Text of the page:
Bookbinding and the Conservation of Books
A Dictionary of Descriptive Terminology

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The process of introducing oil into a skin following tannage but before the leather is dried. In fatliquoring, which is usually applied to light leathers, the oil is introduced into the leather in such a manner that the individual fibers of the skin are uniformly coated. The actual percentage of oil on the weight of the leather is relatively small, being about 3 to 10%.

The principal function of fatliquoring is to influence the degree of fiber cohesion which takes place before drying. If there were no cohesion whatsoever, the skin would separate into its constituent fibrils, leaving no leather structure. On the other hand, if all the fibrils and fibers cohered, the skin would then take the form of a hard and horny material having no value as leather. Somewhere between these two extremes there is an ideal degree of cohesion for any given purpose for which the leather is to be used.

The fatliquoring process probably acts to control the differential shrinkage of grain versus corium (dermis) of the leather during drying, thus playing an important role in controlling the degree of tightness ofBREAK of the leather. In addition, it also influences the handle, drape, flexibility, durability, stretch, and water resistance of leather, and also adds greatly to its strength. These are factors of primary importance in leather used for covering books.

Fatliquoring is usually carried out in a drum at the highest temperature practical for the type of leather, or about 45° C. for vegetable tanned leather and 60 to 65° C. for full chrome tanned leather. The skins are run in a drum for 30 to 40 minutes. After drumming, the leathers are usually struck out on the flesh side, carefully set out to smooth the grain, nailed or toggled out flat to dry, or paste dried.

To allow a small amount of oil to be spread uniformly over the very large surface area of the leather fibers, it is necessary first to dilute the oil. Although this could be done by means of a solvent, e.g., benzine, it is more economical, safer, and more convenient to emulsify the oil. In an EMULSION with water, the oil is dispersed in microscopically small droplets. It is important that the drops of oil in the water remain as an emulsion until they penetrate the leather, and not separate out as large drops or as a layer of oil, which could not penetrate the leather fiber and result in merely a greasy surface layer.

The properties of the finished leather can be varied by controlling the degree to which the emulsion penetrates before it "breaks," depositing the oil on the fibers. Relatively shallow penetration, which leaves the inner layers of the leather with comparatively little oil, gives a leather that has a tight break and is soft and resilient. On the other hand, if the oil is allowed to penetrate uniformly through the leather, the result will be a leather that is soft and stretchy, with any natural grain looseness accentuated.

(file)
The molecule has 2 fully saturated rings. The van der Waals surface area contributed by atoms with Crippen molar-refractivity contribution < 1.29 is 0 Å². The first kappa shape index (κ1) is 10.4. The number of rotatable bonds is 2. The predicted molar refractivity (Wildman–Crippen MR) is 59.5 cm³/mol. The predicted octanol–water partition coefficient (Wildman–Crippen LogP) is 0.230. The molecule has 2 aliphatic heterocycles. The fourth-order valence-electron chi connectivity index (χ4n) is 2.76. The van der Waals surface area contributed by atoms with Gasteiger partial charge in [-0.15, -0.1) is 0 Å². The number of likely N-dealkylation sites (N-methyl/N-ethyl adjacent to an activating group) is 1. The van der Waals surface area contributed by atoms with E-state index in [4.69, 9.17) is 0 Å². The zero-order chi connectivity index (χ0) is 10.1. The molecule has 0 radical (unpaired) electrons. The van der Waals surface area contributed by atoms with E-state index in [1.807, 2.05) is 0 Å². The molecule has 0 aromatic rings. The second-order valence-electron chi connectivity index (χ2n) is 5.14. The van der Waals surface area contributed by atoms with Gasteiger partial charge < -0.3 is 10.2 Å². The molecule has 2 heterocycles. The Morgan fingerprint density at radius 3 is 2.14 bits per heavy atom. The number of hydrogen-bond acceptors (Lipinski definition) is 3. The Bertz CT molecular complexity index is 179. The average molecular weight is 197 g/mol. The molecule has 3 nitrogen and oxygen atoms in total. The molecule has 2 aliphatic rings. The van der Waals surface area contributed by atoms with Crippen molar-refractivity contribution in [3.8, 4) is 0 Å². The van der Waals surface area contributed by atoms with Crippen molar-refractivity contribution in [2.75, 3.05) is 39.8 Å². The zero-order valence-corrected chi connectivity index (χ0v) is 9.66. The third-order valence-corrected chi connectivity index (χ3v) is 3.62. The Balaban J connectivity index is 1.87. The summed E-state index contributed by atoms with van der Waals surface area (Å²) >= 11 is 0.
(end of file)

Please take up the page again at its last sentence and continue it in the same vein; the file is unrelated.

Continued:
The liquors incorporated into the leather are called fatliquors, of which there are several types. One of the earliest was the soap fatliquor, consisting of neatsfoot oil and common soap. When a vegetable-tanned leather is drummed in such a fatliquor, the slight acidity of the tannage neutralized the soap, causing fine drops of oil to be deposited on the fibers. The greater the acidity of the leather, the more rapidly this occurs, so that the oil may be deposited before it has penetrated sufficiently. Consequently, soap fatliquors are described as having poor emulsion stability, and are generally used where a fairly heavy surface fatliquoring is required. It is possible, however, to modify many types of oils chemically so that they become miscible with water without the use of emulsifying agents.

Sulfated oils are used frequently because they give good, fine-oil dispersions and are less sensitive to acid than soap fatliquors. This results in deeper penetration of the oils into the leather before they are deposited. Sulfated oils are prepared by treating fish, animal, or vegetable oils with sulfuric acid at a temperature of 10 to 20° C. The resultant product is washed with a strong brine solution to remove excess acid. The salt is necessary to prevent the sulfated oil from emulsifying with the water. Soda ash is then added to form the sodium salt of the sulfated oil and to neutralize the last traces of the acid. The more the oil is sulfated, which is to say, the more sulfuric acid that has been fixed, the greater will be its stability to acid and the more thorough its penetration into the leather. Conversely, the more acid the leather, the less the penetration. However, increasing the amount of sulfation or water miscibility, decreases the "oiliness" of the oil and therefore its lubricating powers.

Sulfonated oils are prepared by a similar process, usually at a higher temperature; the fatliquor contains the sulfonic group which gives greater stability and emulsions which penetrate deeper into the leather under acid conditions.

Still another method of obtaining emulsifying properties is to sulfite the oil. In this process, the oil is mixed well with a strong solution of sodium bisulfite (NaHSO 3 ), while the mixture is thoroughly aerated by means of compressed air. Sulfited oils behave in a manner similar to sulfated oils, but are usually said to be more acid stable and to afford deeper lubrication.

In addition to the emulsifying element of the fatliquor, a raw oil, such as mineral, castor, neatsfoot, cod or coconut oil is frequently included in the formulation. See also: CURRYING ; STUFFING (2) . (248 , 275 , 291 , 306 , 361 , 363 )

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